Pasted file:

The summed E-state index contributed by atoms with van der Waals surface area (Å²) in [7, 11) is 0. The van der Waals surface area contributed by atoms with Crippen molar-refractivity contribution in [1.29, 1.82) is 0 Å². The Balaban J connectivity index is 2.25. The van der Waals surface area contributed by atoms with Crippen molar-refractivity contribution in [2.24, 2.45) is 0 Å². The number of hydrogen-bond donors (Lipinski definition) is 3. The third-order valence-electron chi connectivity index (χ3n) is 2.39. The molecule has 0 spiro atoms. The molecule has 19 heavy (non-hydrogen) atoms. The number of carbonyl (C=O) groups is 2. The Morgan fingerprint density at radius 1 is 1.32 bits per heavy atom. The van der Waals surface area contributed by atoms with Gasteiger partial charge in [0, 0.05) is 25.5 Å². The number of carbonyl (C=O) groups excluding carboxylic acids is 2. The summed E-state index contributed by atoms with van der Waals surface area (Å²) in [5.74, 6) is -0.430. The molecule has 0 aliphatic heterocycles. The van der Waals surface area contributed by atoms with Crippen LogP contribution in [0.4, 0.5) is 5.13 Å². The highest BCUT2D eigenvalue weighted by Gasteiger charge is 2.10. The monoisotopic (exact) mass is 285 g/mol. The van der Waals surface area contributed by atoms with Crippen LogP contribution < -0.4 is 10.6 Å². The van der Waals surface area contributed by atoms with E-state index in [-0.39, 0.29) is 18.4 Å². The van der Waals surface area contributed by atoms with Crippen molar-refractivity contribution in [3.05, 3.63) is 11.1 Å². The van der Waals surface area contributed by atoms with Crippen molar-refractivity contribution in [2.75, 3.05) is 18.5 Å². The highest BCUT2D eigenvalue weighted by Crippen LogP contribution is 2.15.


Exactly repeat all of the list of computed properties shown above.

The summed E-state index contributed by atoms with van der Waals surface area (Å²) in [7, 11) is 0. The van der Waals surface area contributed by atoms with Crippen molar-refractivity contribution in [1.29, 1.82) is 0 Å². The Balaban J connectivity index is 2.25. The van der Waals surface area contributed by atoms with Crippen molar-refractivity contribution in [2.24, 2.45) is 0 Å². The number of hydrogen-bond donors (Lipinski definition) is 3. The third-order valence-electron chi connectivity index (χ3n) is 2.39. The molecule has 0 spiro atoms. The molecule has 19 heavy (non-hydrogen) atoms. The number of carbonyl (C=O) groups is 2. The Morgan fingerprint density at radius 1 is 1.32 bits per heavy atom. The van der Waals surface area contributed by atoms with Gasteiger partial charge in [0, 0.05) is 25.5 Å². The number of carbonyl (C=O) groups excluding carboxylic acids is 2. The summed E-state index contributed by atoms with van der Waals surface area (Å²) in [5.74, 6) is -0.430. The molecule has 0 aliphatic heterocycles. The van der Waals surface area contributed by atoms with Crippen LogP contribution in [0.4, 0.5) is 5.13 Å². The highest BCUT2D eigenvalue weighted by Gasteiger charge is 2.10. The monoisotopic (exact) mass is 285 g/mol. The van der Waals surface area contributed by atoms with Crippen LogP contribution < -0.4 is 10.6 Å². The van der Waals surface area contributed by atoms with E-state index in [-0.39, 0.29) is 18.4 Å². The van der Waals surface area contributed by atoms with Crippen molar-refractivity contribution in [3.05, 3.63) is 11.1 Å². The van der Waals surface area contributed by atoms with Crippen molar-refractivity contribution in [2.75, 3.05) is 18.5 Å². The highest BCUT2D eigenvalue weighted by Crippen LogP contribution is 2.15.